Keep in mind that Giokaris and Patterson told you that there was an "overwhelming connection" between CRA and the Great Recession. 

I get into this protracted explanation about a single paragraph of their article because it is a textbook example of trying to make unwilling facts fit a pre-determined narrative. Reality is not so malleable. 

After casually and misleadingly asserting that the CRA was responsible for the Great Recession, the authors then move back to two previous 20th century recessions as case studies to support their argument that government should just get out of the way. 

They look at the Depression of 1920-21 and the Reagan Recession. Never mind the fact that they blatantly lift the first sentence of the Wikipedia article about the Depression of 1920-21 without citation. And I think they confused the unemployment rate when President Reagan entered office in January 1981 with something else. They claimed it was at 11% and fell to 6% by the time he left office. The U.S. unemployment rate was actually 7.5% in January 1981. That aside, the larger problem with these two examples is that the authors are comparing apples to oranges.

The Depression of 1920-21, as the authors mention, was most directly caused by massive deflation — an 18% drop in a single year. The Reagan Recession was a more normal business boom and bust-type recession.

Neither of the Greats was brought on by deflation (like 1920-21) or typical boom-bust cycles (like 1981-83) to the extent that we understand their causes at all. Both Greats were financial crises. And there's a vast difference between a financial crisis and a typical recession.

Economists Kenneth Rogoff and Carmen Reinhart, both widely respected for their research into eight centuries of financial crisis documented in This Time Is Different, explain the differences in the opening of, The Aftermath of Financial Crises, an NBER paper, emphasis mine: 

First, asset market collapses are deep and prolonged. Real housing price declines average 35% stretched out over six years, while equity price collapses average 55% over a downturn of about three and a half years. Second, the aftermath of banking crises is associated with profound declines in output and employment. The unemployment rate rises an average of 7 percentage points over the down phase of the cycle, which lasts on average over four years. Output falls (from peak to trough) an average of over 9%, although the duration of the downturn, averaging roughly two years, is considerably shorter than for unemployment. Third, the real value of government debt tends to explode, rising an average of 86% in the major post–World War II episodes.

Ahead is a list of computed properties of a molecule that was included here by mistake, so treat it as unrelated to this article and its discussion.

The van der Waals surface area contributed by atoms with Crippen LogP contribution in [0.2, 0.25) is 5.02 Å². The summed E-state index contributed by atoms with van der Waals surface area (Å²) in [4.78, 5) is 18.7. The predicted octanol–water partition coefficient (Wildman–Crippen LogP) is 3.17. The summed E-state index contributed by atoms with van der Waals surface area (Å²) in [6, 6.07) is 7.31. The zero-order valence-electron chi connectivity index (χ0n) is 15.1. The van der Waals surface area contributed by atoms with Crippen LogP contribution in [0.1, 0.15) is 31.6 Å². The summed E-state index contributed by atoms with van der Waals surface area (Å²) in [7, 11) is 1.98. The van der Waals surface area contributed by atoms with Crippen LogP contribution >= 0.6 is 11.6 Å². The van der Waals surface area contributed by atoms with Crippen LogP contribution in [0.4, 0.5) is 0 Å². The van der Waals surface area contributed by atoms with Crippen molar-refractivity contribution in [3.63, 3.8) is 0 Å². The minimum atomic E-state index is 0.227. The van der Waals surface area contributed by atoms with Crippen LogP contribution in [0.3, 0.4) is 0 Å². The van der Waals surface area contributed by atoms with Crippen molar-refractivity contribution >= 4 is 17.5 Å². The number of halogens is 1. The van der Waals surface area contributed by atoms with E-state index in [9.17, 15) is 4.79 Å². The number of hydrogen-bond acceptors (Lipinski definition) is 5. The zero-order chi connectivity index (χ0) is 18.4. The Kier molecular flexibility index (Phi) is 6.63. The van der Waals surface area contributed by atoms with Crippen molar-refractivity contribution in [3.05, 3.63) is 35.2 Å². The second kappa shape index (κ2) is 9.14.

While I can certainly understand the frustration facing Giokaris and Patterson, Jr., the reality is that the United States has never faced economic crises quite like the Great Recession or Great Depression before, and comparing them to other kinds of recessions doesn't work. They look at the Great Depression and see that it lasted a long, long time and that the Roosevelt Administration spent a lot of money trying to solve it and were largely unsuccessful until World War II. There seem to be parallels to other examples. But given the vast, meaningful differences between financial crisis and typical recession there's simply no basis to make the assertions that Giokaris and Patterson, Jr. try to make beyond the post hoc ergo propter hoc explanation that they provide. 

American conservatives used to understand that if something sounds too good to be true, it probably is. Somewhere along the way, we lost that, and today articles like the one penned by Giokaris and Patterson, Jr. are all too common, offering a simple, black-and-white prescription. If only solving these kinds of massive economic problems and restoring work and wealth to tens of millions of Americans were so easy.